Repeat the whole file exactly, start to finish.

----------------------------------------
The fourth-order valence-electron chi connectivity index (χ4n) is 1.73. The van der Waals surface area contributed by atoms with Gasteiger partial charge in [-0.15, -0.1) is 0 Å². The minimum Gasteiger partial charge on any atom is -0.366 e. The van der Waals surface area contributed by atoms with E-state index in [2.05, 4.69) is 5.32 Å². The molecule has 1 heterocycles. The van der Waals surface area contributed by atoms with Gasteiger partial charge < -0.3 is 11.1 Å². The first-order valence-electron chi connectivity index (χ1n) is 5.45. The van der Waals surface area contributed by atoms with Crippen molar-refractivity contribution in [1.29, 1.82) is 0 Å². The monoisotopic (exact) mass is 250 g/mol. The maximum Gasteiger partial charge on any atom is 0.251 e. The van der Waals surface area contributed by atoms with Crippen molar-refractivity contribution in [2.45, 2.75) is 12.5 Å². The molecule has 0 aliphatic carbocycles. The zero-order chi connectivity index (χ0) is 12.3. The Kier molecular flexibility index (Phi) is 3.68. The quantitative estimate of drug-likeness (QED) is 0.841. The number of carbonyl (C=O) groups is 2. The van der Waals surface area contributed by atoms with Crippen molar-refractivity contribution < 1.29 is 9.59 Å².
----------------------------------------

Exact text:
The fourth-order valence-electron chi connectivity index (χ4n) is 1.73. The van der Waals surface area contributed by atoms with Gasteiger partial charge in [-0.15, -0.1) is 0 Å². The minimum Gasteiger partial charge on any atom is -0.366 e. The van der Waals surface area contributed by atoms with E-state index in [2.05, 4.69) is 5.32 Å². The molecule has 1 heterocycles. The van der Waals surface area contributed by atoms with Gasteiger partial charge < -0.3 is 11.1 Å². The first-order valence-electron chi connectivity index (χ1n) is 5.45. The van der Waals surface area contributed by atoms with Crippen molar-refractivity contribution in [1.29, 1.82) is 0 Å². The monoisotopic (exact) mass is 250 g/mol. The maximum Gasteiger partial charge on any atom is 0.251 e. The van der Waals surface area contributed by atoms with Crippen molar-refractivity contribution in [2.45, 2.75) is 12.5 Å². The molecule has 0 aliphatic carbocycles. The zero-order chi connectivity index (χ0) is 12.3. The Kier molecular flexibility index (Phi) is 3.68. The quantitative estimate of drug-likeness (QED) is 0.841. The number of carbonyl (C=O) groups is 2. The van der Waals surface area contributed by atoms with Crippen molar-refractivity contribution < 1.29 is 9.59 Å².